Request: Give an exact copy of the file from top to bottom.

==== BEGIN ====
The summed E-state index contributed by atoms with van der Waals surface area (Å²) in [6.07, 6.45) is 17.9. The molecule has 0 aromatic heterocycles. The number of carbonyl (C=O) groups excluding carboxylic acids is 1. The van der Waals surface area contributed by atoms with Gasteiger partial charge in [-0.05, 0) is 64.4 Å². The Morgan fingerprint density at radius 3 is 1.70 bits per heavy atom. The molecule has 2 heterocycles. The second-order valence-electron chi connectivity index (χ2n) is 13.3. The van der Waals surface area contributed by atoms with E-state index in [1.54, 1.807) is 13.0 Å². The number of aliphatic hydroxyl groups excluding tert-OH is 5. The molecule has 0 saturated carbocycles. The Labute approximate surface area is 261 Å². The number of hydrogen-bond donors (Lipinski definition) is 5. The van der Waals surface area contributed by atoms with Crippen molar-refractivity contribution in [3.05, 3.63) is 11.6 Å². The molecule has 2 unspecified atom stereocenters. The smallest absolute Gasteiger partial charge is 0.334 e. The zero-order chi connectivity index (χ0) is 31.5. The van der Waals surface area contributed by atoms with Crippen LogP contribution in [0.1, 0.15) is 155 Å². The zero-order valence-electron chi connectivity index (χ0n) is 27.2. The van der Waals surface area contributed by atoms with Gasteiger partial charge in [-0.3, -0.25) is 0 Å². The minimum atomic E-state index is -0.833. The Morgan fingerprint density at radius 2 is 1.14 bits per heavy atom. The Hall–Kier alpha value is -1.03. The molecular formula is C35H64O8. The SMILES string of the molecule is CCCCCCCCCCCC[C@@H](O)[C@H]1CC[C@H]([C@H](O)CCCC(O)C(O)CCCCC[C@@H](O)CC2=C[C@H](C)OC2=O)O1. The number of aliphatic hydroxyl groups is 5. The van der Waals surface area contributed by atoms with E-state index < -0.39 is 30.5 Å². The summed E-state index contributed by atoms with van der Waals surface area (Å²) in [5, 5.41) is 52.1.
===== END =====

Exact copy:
The summed E-state index contributed by atoms with van der Waals surface area (Å²) in [6.07, 6.45) is 17.9. The molecule has 0 aromatic heterocycles. The number of carbonyl (C=O) groups excluding carboxylic acids is 1. The van der Waals surface area contributed by atoms with Gasteiger partial charge in [-0.05, 0) is 64.4 Å². The Morgan fingerprint density at radius 3 is 1.70 bits per heavy atom. The molecule has 2 heterocycles. The second-order valence-electron chi connectivity index (χ2n) is 13.3. The van der Waals surface area contributed by atoms with E-state index in [1.54, 1.807) is 13.0 Å². The number of aliphatic hydroxyl groups excluding tert-OH is 5. The molecule has 0 saturated carbocycles. The Labute approximate surface area is 261 Å². The number of hydrogen-bond donors (Lipinski definition) is 5. The van der Waals surface area contributed by atoms with Crippen molar-refractivity contribution in [3.05, 3.63) is 11.6 Å². The molecule has 2 unspecified atom stereocenters. The smallest absolute Gasteiger partial charge is 0.334 e. The zero-order chi connectivity index (χ0) is 31.5. The van der Waals surface area contributed by atoms with Crippen LogP contribution in [0.1, 0.15) is 155 Å². The zero-order valence-electron chi connectivity index (χ0n) is 27.2. The van der Waals surface area contributed by atoms with Gasteiger partial charge in [-0.3, -0.25) is 0 Å². The minimum atomic E-state index is -0.833. The Morgan fingerprint density at radius 2 is 1.14 bits per heavy atom. The Hall–Kier alpha value is -1.03. The molecular formula is C35H64O8. The SMILES string of the molecule is CCCCCCCCCCCC[C@@H](O)[C@H]1CC[C@H]([C@H](O)CCCC(O)C(O)CCCCC[C@@H](O)CC2=C[C@H](C)OC2=O)O1. The number of aliphatic hydroxyl groups is 5. The van der Waals surface area contributed by atoms with E-state index < -0.39 is 30.5 Å². The summed E-state index contributed by atoms with van der Waals surface area (Å²) in [5, 5.41) is 52.1.